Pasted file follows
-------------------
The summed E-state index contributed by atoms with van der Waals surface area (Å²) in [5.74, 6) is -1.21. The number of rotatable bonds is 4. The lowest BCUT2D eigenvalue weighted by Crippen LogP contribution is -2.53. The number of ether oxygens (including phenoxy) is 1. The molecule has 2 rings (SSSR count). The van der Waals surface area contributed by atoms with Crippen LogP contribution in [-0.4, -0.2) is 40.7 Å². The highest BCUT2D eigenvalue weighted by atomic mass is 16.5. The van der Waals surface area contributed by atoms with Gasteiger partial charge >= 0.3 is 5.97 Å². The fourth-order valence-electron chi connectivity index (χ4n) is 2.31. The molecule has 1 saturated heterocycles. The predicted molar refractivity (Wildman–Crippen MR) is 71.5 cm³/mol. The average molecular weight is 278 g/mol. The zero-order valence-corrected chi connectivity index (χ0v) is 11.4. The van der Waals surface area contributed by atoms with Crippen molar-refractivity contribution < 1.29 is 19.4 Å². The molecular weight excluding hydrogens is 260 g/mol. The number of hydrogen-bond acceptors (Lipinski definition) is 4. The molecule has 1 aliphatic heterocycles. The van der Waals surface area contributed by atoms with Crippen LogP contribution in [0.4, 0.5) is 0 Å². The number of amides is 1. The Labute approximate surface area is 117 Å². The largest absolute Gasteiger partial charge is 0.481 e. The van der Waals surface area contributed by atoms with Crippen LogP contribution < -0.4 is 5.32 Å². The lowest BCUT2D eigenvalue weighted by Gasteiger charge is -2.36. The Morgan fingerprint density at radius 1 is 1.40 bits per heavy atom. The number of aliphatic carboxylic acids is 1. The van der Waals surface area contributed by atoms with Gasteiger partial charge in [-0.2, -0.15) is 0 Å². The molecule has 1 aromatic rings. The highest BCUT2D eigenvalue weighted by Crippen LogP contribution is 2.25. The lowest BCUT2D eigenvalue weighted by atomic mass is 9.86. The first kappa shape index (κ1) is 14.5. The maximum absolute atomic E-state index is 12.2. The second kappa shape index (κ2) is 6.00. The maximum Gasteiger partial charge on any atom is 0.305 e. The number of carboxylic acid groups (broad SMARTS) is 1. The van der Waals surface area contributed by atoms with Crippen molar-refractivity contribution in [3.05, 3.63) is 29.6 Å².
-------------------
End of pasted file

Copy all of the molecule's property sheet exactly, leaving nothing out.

The summed E-state index contributed by atoms with van der Waals surface area (Å²) in [5.74, 6) is -1.21. The number of rotatable bonds is 4. The lowest BCUT2D eigenvalue weighted by Crippen LogP contribution is -2.53. The number of ether oxygens (including phenoxy) is 1. The molecule has 2 rings (SSSR count). The van der Waals surface area contributed by atoms with Crippen LogP contribution in [-0.4, -0.2) is 40.7 Å². The highest BCUT2D eigenvalue weighted by atomic mass is 16.5. The van der Waals surface area contributed by atoms with Gasteiger partial charge >= 0.3 is 5.97 Å². The fourth-order valence-electron chi connectivity index (χ4n) is 2.31. The molecule has 1 saturated heterocycles. The predicted molar refractivity (Wildman–Crippen MR) is 71.5 cm³/mol. The average molecular weight is 278 g/mol. The zero-order valence-corrected chi connectivity index (χ0v) is 11.4. The van der Waals surface area contributed by atoms with Crippen molar-refractivity contribution < 1.29 is 19.4 Å². The molecular weight excluding hydrogens is 260 g/mol. The number of hydrogen-bond acceptors (Lipinski definition) is 4. The molecule has 1 aliphatic heterocycles. The van der Waals surface area contributed by atoms with Crippen LogP contribution in [0.4, 0.5) is 0 Å². The number of amides is 1. The Labute approximate surface area is 117 Å². The largest absolute Gasteiger partial charge is 0.481 e. The van der Waals surface area contributed by atoms with Crippen LogP contribution < -0.4 is 5.32 Å². The lowest BCUT2D eigenvalue weighted by Gasteiger charge is -2.36. The Morgan fingerprint density at radius 1 is 1.40 bits per heavy atom. The number of aliphatic carboxylic acids is 1. The van der Waals surface area contributed by atoms with Gasteiger partial charge in [-0.2, -0.15) is 0 Å². The molecule has 1 aromatic rings. The highest BCUT2D eigenvalue weighted by Crippen LogP contribution is 2.25. The lowest BCUT2D eigenvalue weighted by atomic mass is 9.86. The first kappa shape index (κ1) is 14.5. The maximum absolute atomic E-state index is 12.2. The second kappa shape index (κ2) is 6.00. The maximum Gasteiger partial charge on any atom is 0.305 e. The number of carboxylic acid groups (broad SMARTS) is 1. The van der Waals surface area contributed by atoms with Crippen molar-refractivity contribution in [3.05, 3.63) is 29.6 Å².